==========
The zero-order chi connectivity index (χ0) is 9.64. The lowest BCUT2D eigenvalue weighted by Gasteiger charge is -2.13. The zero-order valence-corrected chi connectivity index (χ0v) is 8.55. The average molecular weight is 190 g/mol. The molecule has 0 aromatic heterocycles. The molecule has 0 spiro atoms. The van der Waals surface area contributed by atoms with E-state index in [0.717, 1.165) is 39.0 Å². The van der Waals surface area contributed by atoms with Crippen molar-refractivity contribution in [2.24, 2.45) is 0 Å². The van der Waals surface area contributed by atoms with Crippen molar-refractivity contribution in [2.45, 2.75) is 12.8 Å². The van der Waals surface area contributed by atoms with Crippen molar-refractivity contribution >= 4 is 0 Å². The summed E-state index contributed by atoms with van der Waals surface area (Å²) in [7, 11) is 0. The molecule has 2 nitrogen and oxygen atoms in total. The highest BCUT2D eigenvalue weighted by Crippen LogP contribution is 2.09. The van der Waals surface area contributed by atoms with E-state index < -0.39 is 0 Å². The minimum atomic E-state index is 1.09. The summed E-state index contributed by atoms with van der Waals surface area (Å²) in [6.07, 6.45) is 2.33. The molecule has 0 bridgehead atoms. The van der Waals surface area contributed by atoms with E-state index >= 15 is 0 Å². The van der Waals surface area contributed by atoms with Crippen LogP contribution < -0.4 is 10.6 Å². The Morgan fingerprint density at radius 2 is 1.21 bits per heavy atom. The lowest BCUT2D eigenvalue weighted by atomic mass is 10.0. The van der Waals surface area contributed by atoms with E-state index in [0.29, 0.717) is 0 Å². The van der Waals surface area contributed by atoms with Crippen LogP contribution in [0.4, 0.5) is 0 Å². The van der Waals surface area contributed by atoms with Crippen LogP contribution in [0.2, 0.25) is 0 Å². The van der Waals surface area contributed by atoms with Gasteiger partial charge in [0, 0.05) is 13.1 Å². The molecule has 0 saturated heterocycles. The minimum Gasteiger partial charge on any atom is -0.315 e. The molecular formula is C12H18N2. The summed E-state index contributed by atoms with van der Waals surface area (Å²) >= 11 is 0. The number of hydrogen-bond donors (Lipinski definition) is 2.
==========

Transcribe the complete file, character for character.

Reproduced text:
The zero-order chi connectivity index (χ0) is 9.64. The lowest BCUT2D eigenvalue weighted by Gasteiger charge is -2.13. The zero-order valence-corrected chi connectivity index (χ0v) is 8.55. The average molecular weight is 190 g/mol. The molecule has 0 aromatic heterocycles. The molecule has 0 spiro atoms. The van der Waals surface area contributed by atoms with E-state index in [0.717, 1.165) is 39.0 Å². The van der Waals surface area contributed by atoms with Crippen molar-refractivity contribution in [2.24, 2.45) is 0 Å². The van der Waals surface area contributed by atoms with Crippen molar-refractivity contribution in [2.45, 2.75) is 12.8 Å². The van der Waals surface area contributed by atoms with Crippen molar-refractivity contribution >= 4 is 0 Å². The summed E-state index contributed by atoms with van der Waals surface area (Å²) in [7, 11) is 0. The molecule has 2 nitrogen and oxygen atoms in total. The highest BCUT2D eigenvalue weighted by Crippen LogP contribution is 2.09. The van der Waals surface area contributed by atoms with E-state index < -0.39 is 0 Å². The minimum atomic E-state index is 1.09. The summed E-state index contributed by atoms with van der Waals surface area (Å²) in [6.07, 6.45) is 2.33. The molecule has 0 bridgehead atoms. The van der Waals surface area contributed by atoms with E-state index >= 15 is 0 Å². The van der Waals surface area contributed by atoms with Crippen LogP contribution < -0.4 is 10.6 Å². The Morgan fingerprint density at radius 2 is 1.21 bits per heavy atom. The lowest BCUT2D eigenvalue weighted by atomic mass is 10.0. The van der Waals surface area contributed by atoms with E-state index in [0.29, 0.717) is 0 Å². The van der Waals surface area contributed by atoms with Crippen LogP contribution in [0.4, 0.5) is 0 Å². The van der Waals surface area contributed by atoms with Crippen LogP contribution in [0.2, 0.25) is 0 Å². The van der Waals surface area contributed by atoms with Gasteiger partial charge in [0, 0.05) is 13.1 Å². The molecule has 0 saturated heterocycles. The minimum Gasteiger partial charge on any atom is -0.315 e. The molecular formula is C12H18N2. The summed E-state index contributed by atoms with van der Waals surface area (Å²) >= 11 is 0. The number of hydrogen-bond donors (Lipinski definition) is 2.